Friday , April 19 2019
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Tesla’s Troubles

Summary:
However, there is a problem: today, most OEMs [Original Equipment Manufacturers] do not make a profit from the sale of EVs [electric vehicles]. In fact, these vehicles often cost ,000 more to produce than comparable vehicles powered by internal-combustion engines (ICEs) in the small- to midsize-car segment and the small-utility-vehicle segment (Exhibit 1). What is more, carmakers often struggle to recoup those costs through pricing alone. The result: apart from a few premium models, OEMs stand to lose money on almost every EV sold, which is clearly unsustainable. This is from Yeon Baik, Russell Hensley, Patrick Hertzke, and Stefan Knupfer. My favorite Wall Street Journal columnist, Holman W. Jenkins, Jr., references the McKinsey study in his April 9 (April

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Tesla’s Troubles

However, there is a problem: today, most OEMs [Original Equipment Manufacturers] do not make a profit from the sale of EVs [electric vehicles]. In fact, these vehicles often cost $12,000 more to produce than comparable vehicles powered by internal-combustion engines (ICEs) in the small- to midsize-car segment and the small-utility-vehicle segment (Exhibit 1). What is more, carmakers often struggle to recoup those costs through pricing alone. The result: apart from a few premium models, OEMs stand to lose money on almost every EV sold, which is clearly unsustainable.

This is from Yeon Baik, Russell Hensley, Patrick Hertzke, and Stefan Knupfer.

My favorite Wall Street Journal columnist, Holman W. Jenkins, Jr., references the McKinsey study in his April 9 (April 10 print) article, “Get Ready for a Pileup, Tesla.” Unfortunately, the article is gated. But here are two paragraphs that give you a taste of his argument:

Now Wall Street finds Tesla sales are not adding up as hoped this year.Morgan Stanley is forecasting 344,000, below the low end of Tesla’s last predicted range. An obvious culprit is the dwindling U.S. tax rebate to buyers. The handout, once $7,500, has been cut in half and will soon fall to $1,875. It turns out economics applies after all.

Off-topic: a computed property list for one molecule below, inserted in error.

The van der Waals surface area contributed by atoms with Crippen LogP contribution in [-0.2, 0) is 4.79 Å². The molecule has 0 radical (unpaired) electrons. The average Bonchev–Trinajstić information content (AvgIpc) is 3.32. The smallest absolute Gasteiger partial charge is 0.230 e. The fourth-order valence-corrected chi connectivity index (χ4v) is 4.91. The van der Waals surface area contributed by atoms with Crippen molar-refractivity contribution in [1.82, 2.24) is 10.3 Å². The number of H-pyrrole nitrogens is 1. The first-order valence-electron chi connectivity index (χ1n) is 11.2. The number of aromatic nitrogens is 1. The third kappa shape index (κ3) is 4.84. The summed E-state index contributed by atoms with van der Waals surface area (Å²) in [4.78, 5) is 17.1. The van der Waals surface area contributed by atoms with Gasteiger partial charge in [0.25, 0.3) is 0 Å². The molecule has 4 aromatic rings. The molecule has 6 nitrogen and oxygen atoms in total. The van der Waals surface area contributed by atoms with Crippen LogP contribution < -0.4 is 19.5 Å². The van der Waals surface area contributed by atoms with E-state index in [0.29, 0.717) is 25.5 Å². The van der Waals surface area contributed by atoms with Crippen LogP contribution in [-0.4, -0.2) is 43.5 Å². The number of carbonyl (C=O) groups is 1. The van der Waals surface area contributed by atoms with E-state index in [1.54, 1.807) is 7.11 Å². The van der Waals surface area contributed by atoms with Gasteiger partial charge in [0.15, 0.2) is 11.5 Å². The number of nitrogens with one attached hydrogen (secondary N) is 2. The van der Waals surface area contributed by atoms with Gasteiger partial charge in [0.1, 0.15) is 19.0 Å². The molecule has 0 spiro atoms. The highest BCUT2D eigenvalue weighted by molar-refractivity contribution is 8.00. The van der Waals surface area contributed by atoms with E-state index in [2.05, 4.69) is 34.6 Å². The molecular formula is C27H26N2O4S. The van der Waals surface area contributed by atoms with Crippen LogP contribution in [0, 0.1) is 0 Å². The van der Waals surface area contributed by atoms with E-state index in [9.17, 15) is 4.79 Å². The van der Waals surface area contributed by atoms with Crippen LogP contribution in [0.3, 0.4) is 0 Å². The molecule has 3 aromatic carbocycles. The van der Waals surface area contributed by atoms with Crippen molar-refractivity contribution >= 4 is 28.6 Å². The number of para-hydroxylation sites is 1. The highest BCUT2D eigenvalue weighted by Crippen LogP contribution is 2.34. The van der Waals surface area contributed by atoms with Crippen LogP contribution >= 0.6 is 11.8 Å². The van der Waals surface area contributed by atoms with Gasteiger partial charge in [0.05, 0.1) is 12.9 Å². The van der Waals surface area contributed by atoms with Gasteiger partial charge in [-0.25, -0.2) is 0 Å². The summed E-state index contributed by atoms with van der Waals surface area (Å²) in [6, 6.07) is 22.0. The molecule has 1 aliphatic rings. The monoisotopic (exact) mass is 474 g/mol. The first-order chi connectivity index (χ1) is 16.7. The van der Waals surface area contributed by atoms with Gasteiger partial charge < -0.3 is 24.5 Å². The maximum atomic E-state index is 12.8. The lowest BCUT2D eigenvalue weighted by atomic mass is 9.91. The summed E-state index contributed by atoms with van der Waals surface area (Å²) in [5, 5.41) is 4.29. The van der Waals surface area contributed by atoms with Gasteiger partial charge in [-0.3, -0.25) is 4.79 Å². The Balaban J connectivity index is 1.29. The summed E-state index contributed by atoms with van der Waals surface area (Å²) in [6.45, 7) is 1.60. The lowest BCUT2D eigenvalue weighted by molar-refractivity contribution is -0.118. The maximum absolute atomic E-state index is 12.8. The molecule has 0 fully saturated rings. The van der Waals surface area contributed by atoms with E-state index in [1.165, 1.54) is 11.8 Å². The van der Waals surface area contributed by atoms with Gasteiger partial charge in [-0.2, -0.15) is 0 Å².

Worse for Tesla, the $7,500 rebate will continue to apply in full to a tidal wave of electric cars about to hit the U.S. market. This onslaught—coming from Mercedes, VW, BMW , Volvo, Porsche, Nissan, Kia, Hyundai, you name it—is the fruit of an estimated $300 billion in capital the industry has committed to building money-losing electric cars. This money is spent in response to emissions rules that essentially require building electric cars to offset conventional ones.

And the irony:

Not even our cynicism, however, was up to anticipating the fallout that would actually materialize: The world’s traditional car industry, even as it continues to churn out 79 million vehicles annually, has been incentivized everywhere to divert some of its profits to making life miserable for the one company that genuinely thirsts to make electric cars and needs to be able to make them profitably.

David Henderson
David Henderson is a British economist. He was the Head of the Economics and Statistics Department at the OECD in 1984–1992. Before that he worked as an academic economist in Britain, first at Oxford (Fellow of Lincoln College) and later at University College London (Professor of Economics, 1975–1983); as a British civil servant (first as an Economic Advisor in HM Treasury, and later as Chief Economist in the Ministry of Aviation); and as a staff member of the World Bank (1969–1975). In 1985 he gave the BBC Reith Lectures, which were published in the book Innocence and Design: The Influence of Economic Ideas on Policy (Blackwell, 1986).

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